No question. But it has come as something of a shock for me to realize that, in many areas where I thought I was seeing a big, sweeping problem, like climate change, there has actually been a very small but perceptible shift to a more conservative position over the last ten or fifteen years. And this really surprises me because I am not a political scientist or a sociologist or a public-policy expert. I had expected that there would be some ideological shift over time as a result of these policies. Not so much, thankfully.
Why is this happening? That is a complicated question, and I don’t want to get into all the details. One big story seems to be a shift in attitudes that are not all necessarily good, but some will get you out of this economic mess a lot more quickly than others. There’s been a really dramatic shift on the role of the state in relation to social policy, particularly health care, for example. Now, there is an enormous cost to all sides of all of these issues.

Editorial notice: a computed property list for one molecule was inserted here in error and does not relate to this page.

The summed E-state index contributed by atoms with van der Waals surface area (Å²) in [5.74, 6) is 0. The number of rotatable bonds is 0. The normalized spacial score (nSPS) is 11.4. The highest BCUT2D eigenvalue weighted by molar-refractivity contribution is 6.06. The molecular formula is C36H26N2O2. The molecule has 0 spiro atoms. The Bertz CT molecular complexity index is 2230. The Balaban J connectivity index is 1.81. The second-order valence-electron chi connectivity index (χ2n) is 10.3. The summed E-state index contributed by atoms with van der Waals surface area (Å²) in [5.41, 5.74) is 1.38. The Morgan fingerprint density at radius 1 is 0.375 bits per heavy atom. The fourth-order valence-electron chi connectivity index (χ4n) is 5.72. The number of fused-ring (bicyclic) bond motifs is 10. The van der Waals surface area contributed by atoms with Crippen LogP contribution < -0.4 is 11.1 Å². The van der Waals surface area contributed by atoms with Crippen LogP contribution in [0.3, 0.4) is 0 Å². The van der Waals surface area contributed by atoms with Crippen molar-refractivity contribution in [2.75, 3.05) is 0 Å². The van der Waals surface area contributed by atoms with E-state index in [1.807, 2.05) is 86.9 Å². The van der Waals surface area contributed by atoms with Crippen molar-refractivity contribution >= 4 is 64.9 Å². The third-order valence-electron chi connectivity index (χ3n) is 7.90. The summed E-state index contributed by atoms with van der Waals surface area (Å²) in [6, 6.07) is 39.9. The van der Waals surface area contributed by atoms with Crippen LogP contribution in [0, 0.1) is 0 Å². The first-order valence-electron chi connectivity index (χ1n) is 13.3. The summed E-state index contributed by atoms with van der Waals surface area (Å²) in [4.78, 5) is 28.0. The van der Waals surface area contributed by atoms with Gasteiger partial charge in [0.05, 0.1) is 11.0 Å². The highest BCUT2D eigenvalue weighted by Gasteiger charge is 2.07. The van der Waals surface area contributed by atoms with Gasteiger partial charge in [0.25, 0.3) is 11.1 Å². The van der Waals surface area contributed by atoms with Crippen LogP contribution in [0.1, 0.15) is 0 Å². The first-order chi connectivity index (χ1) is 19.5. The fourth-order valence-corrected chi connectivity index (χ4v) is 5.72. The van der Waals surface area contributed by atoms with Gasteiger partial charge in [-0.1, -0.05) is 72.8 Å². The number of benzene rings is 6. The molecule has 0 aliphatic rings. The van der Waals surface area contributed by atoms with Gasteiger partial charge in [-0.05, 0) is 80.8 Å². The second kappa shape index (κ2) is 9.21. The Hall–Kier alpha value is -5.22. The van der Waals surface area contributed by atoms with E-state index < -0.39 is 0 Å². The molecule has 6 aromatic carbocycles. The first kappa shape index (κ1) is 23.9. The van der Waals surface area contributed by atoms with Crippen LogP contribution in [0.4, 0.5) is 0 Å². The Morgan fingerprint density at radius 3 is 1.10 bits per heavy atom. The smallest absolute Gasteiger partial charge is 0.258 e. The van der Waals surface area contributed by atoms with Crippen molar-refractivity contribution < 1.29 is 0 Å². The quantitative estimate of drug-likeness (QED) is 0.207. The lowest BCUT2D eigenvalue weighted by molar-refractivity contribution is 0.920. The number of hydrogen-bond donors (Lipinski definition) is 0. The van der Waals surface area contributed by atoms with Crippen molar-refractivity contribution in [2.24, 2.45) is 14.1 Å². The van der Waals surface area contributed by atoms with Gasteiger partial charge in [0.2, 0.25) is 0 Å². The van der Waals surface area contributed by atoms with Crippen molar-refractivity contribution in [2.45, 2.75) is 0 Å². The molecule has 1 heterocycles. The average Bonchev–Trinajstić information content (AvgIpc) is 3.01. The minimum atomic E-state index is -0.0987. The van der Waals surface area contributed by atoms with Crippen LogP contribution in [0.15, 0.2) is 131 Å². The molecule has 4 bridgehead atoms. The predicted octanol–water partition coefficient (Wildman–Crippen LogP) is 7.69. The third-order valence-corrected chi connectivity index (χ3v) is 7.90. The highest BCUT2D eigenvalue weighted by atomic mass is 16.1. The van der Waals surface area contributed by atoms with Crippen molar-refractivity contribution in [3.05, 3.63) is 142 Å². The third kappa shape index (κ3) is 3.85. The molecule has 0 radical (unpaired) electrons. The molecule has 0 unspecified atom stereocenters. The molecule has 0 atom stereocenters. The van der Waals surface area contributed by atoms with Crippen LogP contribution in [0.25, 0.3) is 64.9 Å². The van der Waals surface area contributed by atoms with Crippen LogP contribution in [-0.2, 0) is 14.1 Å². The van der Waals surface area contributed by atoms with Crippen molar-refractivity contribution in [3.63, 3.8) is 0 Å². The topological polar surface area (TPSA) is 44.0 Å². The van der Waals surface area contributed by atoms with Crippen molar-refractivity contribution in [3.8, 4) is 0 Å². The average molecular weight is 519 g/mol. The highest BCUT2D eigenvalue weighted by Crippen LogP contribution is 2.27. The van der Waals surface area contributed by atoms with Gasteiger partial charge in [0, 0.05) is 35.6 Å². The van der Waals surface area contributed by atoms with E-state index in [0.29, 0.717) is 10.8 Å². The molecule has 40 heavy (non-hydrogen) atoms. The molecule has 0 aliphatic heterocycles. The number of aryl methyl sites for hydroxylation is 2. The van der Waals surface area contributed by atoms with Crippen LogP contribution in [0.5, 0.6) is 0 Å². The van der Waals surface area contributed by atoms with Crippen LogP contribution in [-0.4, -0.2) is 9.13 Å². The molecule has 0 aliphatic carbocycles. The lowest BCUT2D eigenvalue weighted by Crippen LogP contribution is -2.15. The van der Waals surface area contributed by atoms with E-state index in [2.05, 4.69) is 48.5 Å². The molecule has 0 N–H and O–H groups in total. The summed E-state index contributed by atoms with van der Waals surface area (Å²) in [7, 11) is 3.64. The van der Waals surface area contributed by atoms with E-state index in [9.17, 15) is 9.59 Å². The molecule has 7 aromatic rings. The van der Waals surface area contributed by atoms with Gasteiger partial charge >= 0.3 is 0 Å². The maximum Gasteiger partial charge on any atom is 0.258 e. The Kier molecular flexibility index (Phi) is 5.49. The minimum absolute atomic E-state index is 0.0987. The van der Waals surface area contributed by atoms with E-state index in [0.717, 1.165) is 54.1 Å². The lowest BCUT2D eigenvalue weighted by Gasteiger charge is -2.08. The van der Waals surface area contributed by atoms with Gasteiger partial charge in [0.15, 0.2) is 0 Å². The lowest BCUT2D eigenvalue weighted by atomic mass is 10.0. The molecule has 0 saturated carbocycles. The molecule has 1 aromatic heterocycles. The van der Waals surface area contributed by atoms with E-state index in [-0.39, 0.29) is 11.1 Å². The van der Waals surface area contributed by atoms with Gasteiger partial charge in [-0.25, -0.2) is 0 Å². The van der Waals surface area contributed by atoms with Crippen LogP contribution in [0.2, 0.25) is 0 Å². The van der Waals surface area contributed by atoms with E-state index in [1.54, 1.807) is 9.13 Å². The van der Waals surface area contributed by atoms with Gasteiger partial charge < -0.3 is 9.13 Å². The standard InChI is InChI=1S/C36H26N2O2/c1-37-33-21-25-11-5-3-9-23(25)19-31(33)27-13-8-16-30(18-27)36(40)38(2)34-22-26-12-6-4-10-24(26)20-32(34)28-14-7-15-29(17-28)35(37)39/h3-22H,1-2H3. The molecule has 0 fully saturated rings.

That’s a more personal story than we’re going to get into here, but let’s just say that you look at the number of uninsured people in the United States and you realize that the burden is really just falling on the people who can least afford it at a time of such high financial burden. What do you think the reason for this might be?
I think that it might have less to do with politics and more to do with the economics of health care that has just shifted beyond the reach of most people.
The main point is that it is becoming harder for low-income families to maintain any level of coverage or any level of coverage for the long term, and this is in part because of the collapse of the individual insurance market and what’s called the “grand bargain” between the Obama and the Republican proposals.
What are the implications for policy? Are those going to get worse, or are they going to remain stable?
I don’t really know the answer to your question. My impression is that the trend is going to be stable. The issue now is how long this will last because the individual insurance market has collapsed, and now everyone has to buy into a larger system. It’s difficult if not impossible to get anyone to buy into an entirely new program that you don’t have to pay for yourself.
There’s going to be a lot of people who end up worse off, and the people who are likely to pay most of the bill